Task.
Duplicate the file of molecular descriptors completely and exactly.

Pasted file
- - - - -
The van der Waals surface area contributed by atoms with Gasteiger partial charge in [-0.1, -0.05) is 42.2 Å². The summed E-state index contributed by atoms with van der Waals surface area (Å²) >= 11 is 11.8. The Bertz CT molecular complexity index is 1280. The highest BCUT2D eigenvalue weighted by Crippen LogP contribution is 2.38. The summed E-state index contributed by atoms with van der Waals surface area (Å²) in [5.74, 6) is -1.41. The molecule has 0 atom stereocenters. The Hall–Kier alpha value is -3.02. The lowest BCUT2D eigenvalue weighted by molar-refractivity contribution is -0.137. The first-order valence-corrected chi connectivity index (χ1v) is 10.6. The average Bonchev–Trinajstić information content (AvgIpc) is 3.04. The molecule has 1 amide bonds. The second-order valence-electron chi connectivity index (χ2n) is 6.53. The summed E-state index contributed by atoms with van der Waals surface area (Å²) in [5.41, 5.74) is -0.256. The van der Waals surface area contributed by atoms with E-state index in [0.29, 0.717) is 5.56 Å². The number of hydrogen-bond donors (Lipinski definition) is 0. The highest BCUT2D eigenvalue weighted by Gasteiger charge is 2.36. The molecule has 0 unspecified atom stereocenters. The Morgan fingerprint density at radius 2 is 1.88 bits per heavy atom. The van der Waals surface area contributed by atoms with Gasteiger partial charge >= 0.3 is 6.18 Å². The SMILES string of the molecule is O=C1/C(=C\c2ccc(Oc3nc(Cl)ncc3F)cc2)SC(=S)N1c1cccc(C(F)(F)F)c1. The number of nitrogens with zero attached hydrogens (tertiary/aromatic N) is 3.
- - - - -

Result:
The van der Waals surface area contributed by atoms with Gasteiger partial charge in [-0.1, -0.05) is 42.2 Å². The summed E-state index contributed by atoms with van der Waals surface area (Å²) >= 11 is 11.8. The Bertz CT molecular complexity index is 1280. The highest BCUT2D eigenvalue weighted by Crippen LogP contribution is 2.38. The summed E-state index contributed by atoms with van der Waals surface area (Å²) in [5.74, 6) is -1.41. The molecule has 0 atom stereocenters. The Hall–Kier alpha value is -3.02. The lowest BCUT2D eigenvalue weighted by molar-refractivity contribution is -0.137. The first-order valence-corrected chi connectivity index (χ1v) is 10.6. The average Bonchev–Trinajstić information content (AvgIpc) is 3.04. The molecule has 1 amide bonds. The second-order valence-electron chi connectivity index (χ2n) is 6.53. The summed E-state index contributed by atoms with van der Waals surface area (Å²) in [5.41, 5.74) is -0.256. The van der Waals surface area contributed by atoms with E-state index in [0.29, 0.717) is 5.56 Å². The number of hydrogen-bond donors (Lipinski definition) is 0. The highest BCUT2D eigenvalue weighted by Gasteiger charge is 2.36. The molecule has 0 unspecified atom stereocenters. The Morgan fingerprint density at radius 2 is 1.88 bits per heavy atom. The van der Waals surface area contributed by atoms with Gasteiger partial charge >= 0.3 is 6.18 Å². The SMILES string of the molecule is O=C1/C(=C\c2ccc(Oc3nc(Cl)ncc3F)cc2)SC(=S)N1c1cccc(C(F)(F)F)c1. The number of nitrogens with zero attached hydrogens (tertiary/aromatic N) is 3.